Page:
This year has been a record setting year for the weekly unemployment claims data. If this had happened under former President Obama then this would have been headline news across every newspaper and top of the hour news on television. The weekly unemployment claims data is the most recent economic data and is now the most unloved piece of data. What is so great about the data?
The "seasonally adjusted first-time unemployment claim streak" continues with seasonally adjusted (SA) first-time claims (FTU) remaining under 300,000 claims even with the hurricane season last year and this year. Readers of this column now that the "under 300,000 claims streak" is a FACT, False Assertion Considered to Be true. It is an economic urban legend. The streak did not start when the former Obama Administration said it did, and it ended, or should have been reported as ending, November 19, 2016. The continuing claims data dropped last week, the week closest to the jobs report collection date, so we should see the U-3 unemployment level drop, non-seasonally adjusted, NSA, tomorrow with the release of the October Jobs Report. What was recorded and what was reported this week?
First-time Claims remained under 200,000 Claims. This is the twenty-first (21st) week with the NSA FTU value to be recorded under 200,000 with only 197,518 first-time claims this week. Last week's 198,733 was revised slightly higher to 198,733 and the week prior to that remained at 190,501. The under 200,000 claim streak started July 28, 2018. It was projected that we could see between 181,7000 and 191,575 NSA FTU claims.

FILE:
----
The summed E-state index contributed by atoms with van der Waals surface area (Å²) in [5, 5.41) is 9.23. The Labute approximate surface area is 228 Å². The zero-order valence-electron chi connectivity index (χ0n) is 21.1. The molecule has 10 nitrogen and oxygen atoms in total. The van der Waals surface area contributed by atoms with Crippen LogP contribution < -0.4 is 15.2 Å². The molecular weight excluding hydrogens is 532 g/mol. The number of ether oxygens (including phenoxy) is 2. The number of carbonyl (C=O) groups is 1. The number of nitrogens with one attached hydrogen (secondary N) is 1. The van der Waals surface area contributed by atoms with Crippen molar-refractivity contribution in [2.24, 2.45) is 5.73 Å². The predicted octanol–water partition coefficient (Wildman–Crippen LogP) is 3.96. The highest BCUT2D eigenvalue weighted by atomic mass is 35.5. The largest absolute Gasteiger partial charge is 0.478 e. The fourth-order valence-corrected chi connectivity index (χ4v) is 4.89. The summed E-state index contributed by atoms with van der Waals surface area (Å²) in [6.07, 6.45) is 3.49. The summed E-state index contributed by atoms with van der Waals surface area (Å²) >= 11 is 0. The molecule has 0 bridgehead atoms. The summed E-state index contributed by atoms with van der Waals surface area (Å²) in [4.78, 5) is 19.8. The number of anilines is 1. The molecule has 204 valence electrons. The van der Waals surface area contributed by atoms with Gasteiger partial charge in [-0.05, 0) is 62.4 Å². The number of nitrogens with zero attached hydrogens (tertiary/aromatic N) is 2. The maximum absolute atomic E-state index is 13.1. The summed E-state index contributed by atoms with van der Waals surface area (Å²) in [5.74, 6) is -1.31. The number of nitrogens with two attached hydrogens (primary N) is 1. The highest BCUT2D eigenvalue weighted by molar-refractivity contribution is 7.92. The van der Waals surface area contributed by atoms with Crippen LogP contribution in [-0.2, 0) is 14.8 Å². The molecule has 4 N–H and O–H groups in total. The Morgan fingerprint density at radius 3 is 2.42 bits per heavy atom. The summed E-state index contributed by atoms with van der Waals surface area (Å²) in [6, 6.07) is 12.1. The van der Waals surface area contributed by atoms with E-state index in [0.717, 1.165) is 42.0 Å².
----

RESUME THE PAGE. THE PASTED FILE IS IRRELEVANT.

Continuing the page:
The seasonally adjusted first-time claims data was reported at 214,000 claims. This value could have been reported as low as 210,000 and as high as 236,000 claims. This is 21,000 SA FTU claims lower than last year, 42,000 claims lower than the fourth week of October 2016, and nearly half of what we had during 2002.
Continuing Claims remained below 1.4 million claims. The NSA CC value was recorded at 1,383,254 claims. There are 142,513,638 "covered insured," so the Insured Unemployment Rate remained below 1.00% at 0.97%. It was projected that we could see a 1% to 3% increase in the NSA CC value and that the value could have been reported between 1.384 million and 1.411 million claims.
The Continuing Claims data could have been reported as low as 1.601 million claims. This data is normally considered healthy when the SA CC value is under 2.00 million claims. If we used the seasonal factors from the 1960s and 1970s then we could have recorded it up as high as 1.8 million claims. The interesting thing to note here is that while we are lower than where we were during the first week of November 1988, this means that we might have two more weeks of declines in the continuing claims data.